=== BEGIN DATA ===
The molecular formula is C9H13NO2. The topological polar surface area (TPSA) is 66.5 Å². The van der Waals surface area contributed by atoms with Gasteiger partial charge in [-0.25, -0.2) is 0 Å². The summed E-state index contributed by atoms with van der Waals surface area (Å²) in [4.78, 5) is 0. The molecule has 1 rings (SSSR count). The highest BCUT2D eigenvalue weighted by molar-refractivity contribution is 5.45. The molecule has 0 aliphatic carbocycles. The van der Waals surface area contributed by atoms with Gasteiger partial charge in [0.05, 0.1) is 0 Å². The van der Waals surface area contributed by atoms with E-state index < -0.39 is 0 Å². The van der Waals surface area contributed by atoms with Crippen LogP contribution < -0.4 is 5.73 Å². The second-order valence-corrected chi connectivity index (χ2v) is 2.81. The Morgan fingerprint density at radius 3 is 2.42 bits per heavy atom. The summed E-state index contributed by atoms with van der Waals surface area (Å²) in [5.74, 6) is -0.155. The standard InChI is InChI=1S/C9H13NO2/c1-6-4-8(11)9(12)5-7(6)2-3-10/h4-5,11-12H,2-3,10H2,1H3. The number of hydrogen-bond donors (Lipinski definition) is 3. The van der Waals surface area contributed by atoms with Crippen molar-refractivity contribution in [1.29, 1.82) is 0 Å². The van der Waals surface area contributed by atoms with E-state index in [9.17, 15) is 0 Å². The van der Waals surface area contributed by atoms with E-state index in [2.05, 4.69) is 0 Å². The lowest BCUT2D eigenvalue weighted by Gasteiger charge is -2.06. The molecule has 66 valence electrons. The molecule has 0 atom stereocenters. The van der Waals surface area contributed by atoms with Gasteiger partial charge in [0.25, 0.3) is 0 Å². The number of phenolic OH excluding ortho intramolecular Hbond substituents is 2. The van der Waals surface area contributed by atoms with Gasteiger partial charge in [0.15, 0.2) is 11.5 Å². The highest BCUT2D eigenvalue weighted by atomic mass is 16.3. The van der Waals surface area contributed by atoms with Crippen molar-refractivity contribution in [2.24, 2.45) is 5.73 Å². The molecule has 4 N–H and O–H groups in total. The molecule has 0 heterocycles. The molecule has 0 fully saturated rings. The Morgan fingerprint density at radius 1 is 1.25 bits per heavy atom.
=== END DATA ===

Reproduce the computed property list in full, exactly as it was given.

The molecular formula is C9H13NO2. The topological polar surface area (TPSA) is 66.5 Å². The van der Waals surface area contributed by atoms with Gasteiger partial charge in [-0.25, -0.2) is 0 Å². The summed E-state index contributed by atoms with van der Waals surface area (Å²) in [4.78, 5) is 0. The molecule has 1 rings (SSSR count). The highest BCUT2D eigenvalue weighted by molar-refractivity contribution is 5.45. The molecule has 0 aliphatic carbocycles. The van der Waals surface area contributed by atoms with Gasteiger partial charge in [0.05, 0.1) is 0 Å². The van der Waals surface area contributed by atoms with E-state index < -0.39 is 0 Å². The van der Waals surface area contributed by atoms with Crippen LogP contribution < -0.4 is 5.73 Å². The second-order valence-corrected chi connectivity index (χ2v) is 2.81. The Morgan fingerprint density at radius 3 is 2.42 bits per heavy atom. The summed E-state index contributed by atoms with van der Waals surface area (Å²) in [5.74, 6) is -0.155. The standard InChI is InChI=1S/C9H13NO2/c1-6-4-8(11)9(12)5-7(6)2-3-10/h4-5,11-12H,2-3,10H2,1H3. The number of hydrogen-bond donors (Lipinski definition) is 3. The van der Waals surface area contributed by atoms with Crippen molar-refractivity contribution in [1.29, 1.82) is 0 Å². The van der Waals surface area contributed by atoms with E-state index in [9.17, 15) is 0 Å². The van der Waals surface area contributed by atoms with E-state index in [2.05, 4.69) is 0 Å². The lowest BCUT2D eigenvalue weighted by Gasteiger charge is -2.06. The molecule has 66 valence electrons. The molecule has 0 atom stereocenters. The van der Waals surface area contributed by atoms with Gasteiger partial charge in [0.25, 0.3) is 0 Å². The number of phenolic OH excluding ortho intramolecular Hbond substituents is 2. The van der Waals surface area contributed by atoms with Gasteiger partial charge in [0.15, 0.2) is 11.5 Å². The highest BCUT2D eigenvalue weighted by atomic mass is 16.3. The van der Waals surface area contributed by atoms with Crippen molar-refractivity contribution in [2.24, 2.45) is 5.73 Å². The molecule has 4 N–H and O–H groups in total. The molecule has 0 heterocycles. The molecule has 0 fully saturated rings. The Morgan fingerprint density at radius 1 is 1.25 bits per heavy atom.